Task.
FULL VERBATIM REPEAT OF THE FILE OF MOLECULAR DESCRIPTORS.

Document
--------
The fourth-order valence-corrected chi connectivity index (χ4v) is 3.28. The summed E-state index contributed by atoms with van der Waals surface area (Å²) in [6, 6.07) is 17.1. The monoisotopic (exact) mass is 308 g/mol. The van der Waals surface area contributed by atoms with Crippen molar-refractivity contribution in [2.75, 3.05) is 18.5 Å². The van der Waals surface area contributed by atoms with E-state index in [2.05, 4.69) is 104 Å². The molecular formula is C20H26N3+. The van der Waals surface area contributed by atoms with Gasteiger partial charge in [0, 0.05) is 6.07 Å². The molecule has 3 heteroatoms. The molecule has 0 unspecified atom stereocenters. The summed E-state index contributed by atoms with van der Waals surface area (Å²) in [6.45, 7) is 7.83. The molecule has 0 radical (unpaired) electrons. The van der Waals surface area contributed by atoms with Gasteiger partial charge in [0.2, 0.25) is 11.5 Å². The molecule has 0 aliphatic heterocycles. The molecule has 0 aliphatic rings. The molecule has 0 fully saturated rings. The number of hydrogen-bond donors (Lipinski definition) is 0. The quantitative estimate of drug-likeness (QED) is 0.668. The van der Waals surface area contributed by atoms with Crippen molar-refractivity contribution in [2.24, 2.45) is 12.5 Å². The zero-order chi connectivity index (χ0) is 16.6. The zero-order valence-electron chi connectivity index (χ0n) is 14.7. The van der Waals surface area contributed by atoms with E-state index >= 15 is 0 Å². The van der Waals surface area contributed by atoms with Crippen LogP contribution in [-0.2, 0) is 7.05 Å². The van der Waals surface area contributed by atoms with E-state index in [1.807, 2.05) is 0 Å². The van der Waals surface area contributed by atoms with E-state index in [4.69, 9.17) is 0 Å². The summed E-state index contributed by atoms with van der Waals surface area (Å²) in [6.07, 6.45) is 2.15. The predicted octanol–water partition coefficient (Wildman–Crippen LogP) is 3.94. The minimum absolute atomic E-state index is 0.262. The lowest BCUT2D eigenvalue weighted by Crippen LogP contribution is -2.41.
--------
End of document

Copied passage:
The fourth-order valence-corrected chi connectivity index (χ4v) is 3.28. The summed E-state index contributed by atoms with van der Waals surface area (Å²) in [6, 6.07) is 17.1. The monoisotopic (exact) mass is 308 g/mol. The van der Waals surface area contributed by atoms with Crippen molar-refractivity contribution in [2.75, 3.05) is 18.5 Å². The van der Waals surface area contributed by atoms with E-state index in [2.05, 4.69) is 104 Å². The molecular formula is C20H26N3+. The van der Waals surface area contributed by atoms with Gasteiger partial charge in [0, 0.05) is 6.07 Å². The molecule has 3 heteroatoms. The molecule has 0 unspecified atom stereocenters. The summed E-state index contributed by atoms with van der Waals surface area (Å²) in [6.45, 7) is 7.83. The molecule has 0 radical (unpaired) electrons. The van der Waals surface area contributed by atoms with Gasteiger partial charge in [0.2, 0.25) is 11.5 Å². The molecule has 0 aliphatic heterocycles. The molecule has 0 aliphatic rings. The molecule has 0 fully saturated rings. The number of hydrogen-bond donors (Lipinski definition) is 0. The quantitative estimate of drug-likeness (QED) is 0.668. The van der Waals surface area contributed by atoms with Crippen molar-refractivity contribution in [2.24, 2.45) is 12.5 Å². The zero-order chi connectivity index (χ0) is 16.6. The zero-order valence-electron chi connectivity index (χ0n) is 14.7. The van der Waals surface area contributed by atoms with E-state index >= 15 is 0 Å². The van der Waals surface area contributed by atoms with Crippen LogP contribution in [-0.2, 0) is 7.05 Å². The van der Waals surface area contributed by atoms with E-state index in [1.807, 2.05) is 0 Å². The van der Waals surface area contributed by atoms with E-state index in [4.69, 9.17) is 0 Å². The summed E-state index contributed by atoms with van der Waals surface area (Å²) in [6.07, 6.45) is 2.15. The predicted octanol–water partition coefficient (Wildman–Crippen LogP) is 3.94. The minimum absolute atomic E-state index is 0.262. The lowest BCUT2D eigenvalue weighted by Crippen LogP contribution is -2.41.